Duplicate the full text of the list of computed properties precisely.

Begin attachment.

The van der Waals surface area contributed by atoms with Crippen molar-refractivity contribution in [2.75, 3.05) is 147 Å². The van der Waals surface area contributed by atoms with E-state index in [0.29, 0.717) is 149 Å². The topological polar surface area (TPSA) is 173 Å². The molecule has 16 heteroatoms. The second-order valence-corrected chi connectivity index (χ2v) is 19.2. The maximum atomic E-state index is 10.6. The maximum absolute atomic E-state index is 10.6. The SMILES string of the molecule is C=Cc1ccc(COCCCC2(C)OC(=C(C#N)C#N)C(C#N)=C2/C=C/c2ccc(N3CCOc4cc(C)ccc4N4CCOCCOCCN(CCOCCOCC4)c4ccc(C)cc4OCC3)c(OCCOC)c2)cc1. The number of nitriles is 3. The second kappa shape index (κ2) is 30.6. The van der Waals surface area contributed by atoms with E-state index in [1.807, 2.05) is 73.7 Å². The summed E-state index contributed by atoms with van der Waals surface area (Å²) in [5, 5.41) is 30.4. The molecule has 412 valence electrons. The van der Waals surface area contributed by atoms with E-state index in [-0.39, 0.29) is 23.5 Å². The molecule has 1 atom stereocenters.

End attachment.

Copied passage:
The van der Waals surface area contributed by atoms with Crippen molar-refractivity contribution in [2.75, 3.05) is 147 Å². The van der Waals surface area contributed by atoms with E-state index in [0.29, 0.717) is 149 Å². The topological polar surface area (TPSA) is 173 Å². The molecule has 16 heteroatoms. The second-order valence-corrected chi connectivity index (χ2v) is 19.2. The maximum atomic E-state index is 10.6. The maximum absolute atomic E-state index is 10.6. The SMILES string of the molecule is C=Cc1ccc(COCCCC2(C)OC(=C(C#N)C#N)C(C#N)=C2/C=C/c2ccc(N3CCOc4cc(C)ccc4N4CCOCCOCCN(CCOCCOCC4)c4ccc(C)cc4OCC3)c(OCCOC)c2)cc1. The number of nitriles is 3. The second kappa shape index (κ2) is 30.6. The van der Waals surface area contributed by atoms with E-state index in [1.807, 2.05) is 73.7 Å². The summed E-state index contributed by atoms with van der Waals surface area (Å²) in [5, 5.41) is 30.4. The molecule has 412 valence electrons. The van der Waals surface area contributed by atoms with E-state index in [-0.39, 0.29) is 23.5 Å². The molecule has 1 atom stereocenters.